Once upon a time

Low Tech

Once upon a time

Among the gadgets on display at the museum, a Victrola phonograph

Laura Gabriel looked both perplexed and amused as she strolled last week through the exhibition ‘Low Tech ... and That’s the Way It Was,’ organised by the Northport Historical Society. For Gabriel, a 24-year-old Manhattan resident, this was a strange world where tweeting was done by birds and people had photo albums, not Facebook.

Asked if she would have been content in such an era, she raised her eyebrows in a you-can’t-be-serious look. “No,” she said dryly. “Definitely not.”

“Reactions like hers are common when the computer-age generation looks over the tools, instruments and gadgets from bygone days at the society’s brown brick museum on Main Street in Northport,” said Rosemary Feeney, the director.

“Most of the kids have never seen anything like this,” she said. “But, of course, the older people remember all of them.”

A pamphlet for the show has a section with drawings of modern objects next to blank boxes, so that younger visitors can sketch their old-time counterparts from the objects on display. The proper selection for the box next to a cellphone, for example, would be a “candlestick” telephone with a hand-held receiver. The correct match for an iPod is a Victrola phonograph, with a recording of “Oh! Susanna” on the turntable. Museum workers will play it on request.

Most of the items on view, either from the society’s collection or on loan from residents, were in use from 1850 to the 1950s, Feeney said.

They include a gramophone, which used wax cylinders for recording voices, and a Remington standard typewriter from 1888. Just how effective some of these tools were is debatable.

Take the Dorothy Gray Patter, a round slice of rubber stuck on the end of a footlong handle; women were instructed to pat their faces with the rubber end to stimulate muscles and prevent double chins. “Pat a thin face gently,” the instructions read, “a plump face firmly.”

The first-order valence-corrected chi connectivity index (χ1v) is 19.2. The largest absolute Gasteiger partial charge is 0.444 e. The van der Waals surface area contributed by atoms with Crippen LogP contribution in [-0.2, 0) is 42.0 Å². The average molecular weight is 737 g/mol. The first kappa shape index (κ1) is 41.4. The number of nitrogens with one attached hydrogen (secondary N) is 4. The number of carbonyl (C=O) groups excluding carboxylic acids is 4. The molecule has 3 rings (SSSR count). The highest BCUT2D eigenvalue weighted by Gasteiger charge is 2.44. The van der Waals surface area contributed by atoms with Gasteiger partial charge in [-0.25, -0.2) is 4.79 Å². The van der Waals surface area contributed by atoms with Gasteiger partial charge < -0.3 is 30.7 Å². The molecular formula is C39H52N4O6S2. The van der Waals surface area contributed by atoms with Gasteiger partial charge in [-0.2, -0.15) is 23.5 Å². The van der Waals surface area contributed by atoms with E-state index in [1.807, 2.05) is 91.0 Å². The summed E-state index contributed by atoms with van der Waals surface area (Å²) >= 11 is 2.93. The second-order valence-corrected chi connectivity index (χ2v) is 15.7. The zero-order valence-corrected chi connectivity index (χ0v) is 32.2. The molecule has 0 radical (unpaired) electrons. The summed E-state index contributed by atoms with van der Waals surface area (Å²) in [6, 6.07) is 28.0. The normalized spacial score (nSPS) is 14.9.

The advertisements are sometimes as amusing as the items on display. An ad for the Auto Strop Safety Razor asked, “Why is Santa Claus more happy this year than ever before?” The answer showed a clean-shaven Santa who apparently had grown a bushy beard over the years “for lack of a good razor.”

One of the items today’s children have trouble understanding, she said, is the rotary phone. They also cannot believe that students once sat comfortably in the tiny (by 21st-century standards) desks on display. “And they’re fascinated that they had inkwells with pens that you had to dip in ink,” she said.

Gabriel was visiting the museum with her father, Russ, a telecommunications engineering director from Elwood, NY, as part of a traditional family holiday visit to Northport. They used to come to the village annually to shop and get a burger at a local restaurant and decided to do it again this year, her father said.

They found no comparison between the blink-fast technology of today and the devices of the past. Yes, Gabriel said, she tweets at the drop of a hat. Yes, she is on Facebook. And how would she get along without her BlackBerry?

“It’s right here,” she said, patting the pocket of her black quilted jacket.

Mr Gabriel also was doubtful that his daughter would be happy living in a low-tech age. He described one of her visits a few years ago: The power went out, meaning the computer was down, along with the ability to contact her friends. “She said to me, ‘What did you guys used to do in the daytime?’ ” he recalled.

Gabriel did like the Art Deco designs of the hair dryer and the curling iron. Another item that piqued her curiosity was a precursor to the vacuum cleaner, a fan-shaped wire rug beater with a handle.“I thought that was weird,” she said.

So, was there nothing beneficial she could imagine about living back then? Gabriel looked around, politely searching for some redeeming feature of the period. Her eyes finally fixed on some of the domestic items. “Well,” she said, “I probably would have learned to cook and clean better.”

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